A professional recording relies on a number of factors relating to the quality of your equipment and how you use it. This post looks at the first stage of the equipment chain – the microphone.
Largely speaking, microphone technology has not changed much in decades whereas the number of manufacturers and choice is now vast. You can pay as little as a few pounds or up to thousands for your microphone and choosing can be a minefield for the uninitiated.
As this post is aimed at podcast recording, I will not give a comprehensive guide to microphone types but will cover the most relevant aspects you need to consider, what you should avoid and my personal recommendations. This should help you when shopping around for a decent podcasting microphone.
Headset / PC microphones
Relatively speaking, these microphones are inexpensive and there is an abundance of options.
The headset I use on skype is a Packard bell and cost me 19.95 GBP. It is great for skype; however, as my focus is on professional recording I would never use this to make a podcast recording.
I understand that there are probably higher quality microphones available on headsets, but I would not encourage anyone to use a headset for professional recording for two main reasons. I am yet to hear one that competes with a dedicated microphone and the flexibility is limited as it is designed to be worn on your head. You can’t exactly interview somebody on the street or in a coffee bar wearing a headset.
Dynamic Vocal microphones
Many times I have heard people say that dynamic vocal microphones are good for recording voice-overs. This is a misconception as dynamic microphones are suited for use on stage. I would not recommend this for podcast recording for two reasons. Firstly, they are most effective at capturing high-pressure sound levels such as a singer or instrumentalist and are not the best for capturing speech on to your PC. Secondly, for this type of microphone to work well you need to use a mixing desk or microphone preamp.
A dynamic microphone may suffice if you are only capturing your own closely mic’d voice recordings, move the microphone only 6 inches and your recording will hiss like a snake! (You can hear this in the microphones I tested below)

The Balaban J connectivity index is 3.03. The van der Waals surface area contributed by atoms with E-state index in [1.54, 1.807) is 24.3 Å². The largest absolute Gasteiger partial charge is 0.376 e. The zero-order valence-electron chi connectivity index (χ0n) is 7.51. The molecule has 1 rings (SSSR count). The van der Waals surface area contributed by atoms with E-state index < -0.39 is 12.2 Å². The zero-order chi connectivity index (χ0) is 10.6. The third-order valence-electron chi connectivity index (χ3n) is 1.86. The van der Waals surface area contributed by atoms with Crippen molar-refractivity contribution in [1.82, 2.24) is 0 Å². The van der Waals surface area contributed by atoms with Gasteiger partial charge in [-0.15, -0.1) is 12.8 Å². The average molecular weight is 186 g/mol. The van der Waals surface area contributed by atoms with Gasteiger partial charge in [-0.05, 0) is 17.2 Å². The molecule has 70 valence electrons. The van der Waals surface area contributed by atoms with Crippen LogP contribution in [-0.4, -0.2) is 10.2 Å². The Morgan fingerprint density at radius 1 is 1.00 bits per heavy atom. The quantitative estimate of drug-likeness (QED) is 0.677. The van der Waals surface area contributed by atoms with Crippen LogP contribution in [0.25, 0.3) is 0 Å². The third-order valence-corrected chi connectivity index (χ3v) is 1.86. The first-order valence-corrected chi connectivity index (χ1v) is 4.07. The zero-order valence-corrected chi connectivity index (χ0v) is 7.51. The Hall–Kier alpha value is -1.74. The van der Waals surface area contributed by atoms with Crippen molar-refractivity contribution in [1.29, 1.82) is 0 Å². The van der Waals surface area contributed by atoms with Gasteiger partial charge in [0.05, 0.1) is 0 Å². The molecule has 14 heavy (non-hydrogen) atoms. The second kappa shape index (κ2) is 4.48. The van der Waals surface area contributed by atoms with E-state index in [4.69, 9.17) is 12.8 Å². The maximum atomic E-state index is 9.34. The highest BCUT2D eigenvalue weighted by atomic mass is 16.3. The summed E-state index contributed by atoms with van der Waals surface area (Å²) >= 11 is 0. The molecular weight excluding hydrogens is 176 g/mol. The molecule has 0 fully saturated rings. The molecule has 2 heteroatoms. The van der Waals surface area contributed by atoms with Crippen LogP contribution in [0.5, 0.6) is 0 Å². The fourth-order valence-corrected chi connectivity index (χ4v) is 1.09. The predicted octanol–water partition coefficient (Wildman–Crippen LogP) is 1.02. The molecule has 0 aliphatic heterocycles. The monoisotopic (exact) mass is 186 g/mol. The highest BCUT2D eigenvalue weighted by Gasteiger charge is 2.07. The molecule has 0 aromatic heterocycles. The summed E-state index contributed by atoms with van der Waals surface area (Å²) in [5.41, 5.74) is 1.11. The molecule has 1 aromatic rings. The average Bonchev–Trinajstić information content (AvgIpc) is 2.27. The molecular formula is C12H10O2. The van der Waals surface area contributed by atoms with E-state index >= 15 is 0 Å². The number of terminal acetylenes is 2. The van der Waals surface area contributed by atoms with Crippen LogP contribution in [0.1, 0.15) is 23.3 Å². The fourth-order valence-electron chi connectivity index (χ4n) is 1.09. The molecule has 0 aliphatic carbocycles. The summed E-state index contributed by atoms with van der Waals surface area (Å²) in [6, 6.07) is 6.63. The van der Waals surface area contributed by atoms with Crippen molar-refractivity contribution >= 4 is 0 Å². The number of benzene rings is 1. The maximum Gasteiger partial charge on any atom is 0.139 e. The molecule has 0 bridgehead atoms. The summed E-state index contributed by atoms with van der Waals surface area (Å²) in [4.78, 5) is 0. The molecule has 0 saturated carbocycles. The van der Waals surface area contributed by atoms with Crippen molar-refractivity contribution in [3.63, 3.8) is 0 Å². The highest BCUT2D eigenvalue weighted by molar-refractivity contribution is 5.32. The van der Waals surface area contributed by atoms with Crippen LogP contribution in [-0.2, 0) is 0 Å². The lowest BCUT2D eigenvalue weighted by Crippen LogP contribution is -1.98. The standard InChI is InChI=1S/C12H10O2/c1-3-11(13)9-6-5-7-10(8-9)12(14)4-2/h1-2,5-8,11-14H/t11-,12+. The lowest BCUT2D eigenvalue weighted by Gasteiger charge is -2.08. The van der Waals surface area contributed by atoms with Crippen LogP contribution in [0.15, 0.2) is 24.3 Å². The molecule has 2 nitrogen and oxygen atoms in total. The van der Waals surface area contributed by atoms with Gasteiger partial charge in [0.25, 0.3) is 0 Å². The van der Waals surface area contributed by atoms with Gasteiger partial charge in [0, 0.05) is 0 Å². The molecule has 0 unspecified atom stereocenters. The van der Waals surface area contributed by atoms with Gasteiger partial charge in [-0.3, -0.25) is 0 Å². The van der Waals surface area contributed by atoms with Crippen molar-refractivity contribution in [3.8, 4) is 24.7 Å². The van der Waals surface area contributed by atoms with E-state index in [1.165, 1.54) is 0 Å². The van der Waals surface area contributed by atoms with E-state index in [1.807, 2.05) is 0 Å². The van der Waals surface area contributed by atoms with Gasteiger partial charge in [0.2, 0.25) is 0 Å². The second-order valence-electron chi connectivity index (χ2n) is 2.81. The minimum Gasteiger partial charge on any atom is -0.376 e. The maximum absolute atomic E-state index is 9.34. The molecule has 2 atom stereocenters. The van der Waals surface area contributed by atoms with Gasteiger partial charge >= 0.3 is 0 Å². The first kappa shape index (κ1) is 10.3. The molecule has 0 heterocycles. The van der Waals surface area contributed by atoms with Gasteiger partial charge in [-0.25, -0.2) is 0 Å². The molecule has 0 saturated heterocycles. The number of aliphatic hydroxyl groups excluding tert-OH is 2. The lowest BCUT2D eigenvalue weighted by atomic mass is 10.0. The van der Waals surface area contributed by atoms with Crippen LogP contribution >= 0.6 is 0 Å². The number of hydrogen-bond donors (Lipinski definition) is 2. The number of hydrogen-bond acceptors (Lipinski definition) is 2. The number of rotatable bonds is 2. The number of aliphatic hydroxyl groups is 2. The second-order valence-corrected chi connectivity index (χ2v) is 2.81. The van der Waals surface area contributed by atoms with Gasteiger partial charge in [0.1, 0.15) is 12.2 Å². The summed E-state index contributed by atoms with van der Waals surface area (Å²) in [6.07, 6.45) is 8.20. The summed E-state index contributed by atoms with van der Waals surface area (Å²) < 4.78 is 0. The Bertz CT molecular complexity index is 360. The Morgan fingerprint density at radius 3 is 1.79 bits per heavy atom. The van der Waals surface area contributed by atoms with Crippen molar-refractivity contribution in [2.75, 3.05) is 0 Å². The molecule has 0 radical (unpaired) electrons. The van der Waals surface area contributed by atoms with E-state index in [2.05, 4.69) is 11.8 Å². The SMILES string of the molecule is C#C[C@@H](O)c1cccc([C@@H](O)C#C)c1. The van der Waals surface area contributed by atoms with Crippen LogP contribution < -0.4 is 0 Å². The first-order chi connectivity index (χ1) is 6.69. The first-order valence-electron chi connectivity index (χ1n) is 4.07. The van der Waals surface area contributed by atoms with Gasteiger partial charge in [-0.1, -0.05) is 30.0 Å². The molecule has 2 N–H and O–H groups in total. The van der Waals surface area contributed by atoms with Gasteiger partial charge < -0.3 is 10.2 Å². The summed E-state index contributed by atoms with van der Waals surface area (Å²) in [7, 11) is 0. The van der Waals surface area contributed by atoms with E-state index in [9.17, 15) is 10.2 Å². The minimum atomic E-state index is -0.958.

Condenser microphones are supremely better at capturing clear sound at greater distances, which means recording you and your guest is possible without your listeners thinking you have a gas leak.
Condenser / Electret microphones
This is my recommended type of microphone for recording speech and voice-over. It captures a level of clarity that far surpasses the types I have already mentioned.
There is one point to note about these microphones, they require 48v phantom power to operate. This is not so much a problem, just make sure you purchase one that is able to operate from a battery as many of us will just want to plug it straight in to the recorder. If it is not battery operated you will need a mixing desk or microphone preamp, which will make it more difficult for recording on the move.
Testing and Reviewing
If you can, it is always good to research & test a microphone before committing to it financially. As part of this blog series, I am going to start podcasting about podcast production. I will be using / testing a number of microphones during one of the podcasts. I will then give you a critique of each microphone and you will be able to hear the result for yourself.
This will take me out of my comfort zone, as I am more accustomed to recording rather than being recorded 🙂
Reading about microphones is one thing but hearing them takes it to the next level.
In the near future, I will record and review the following microphones: –
· Packard bell headset – Cost £19.95GBP
· Dynamic Microphone e815S – Cost £39.95GBP
· Multimedia Desk Top Microphone – Cost £3.99GBP
· Dual Impedance Condenser Microphone – Cost £19.99GBP
· AKG C 1000 S – Cost £94.99GBP
· Rode NT1-A Condenser – Cost £119.00 GBP
Update: I have done some comparison test recordings – Click here >
Please feel free to comment, suggest an area for me to cover and ask any questions.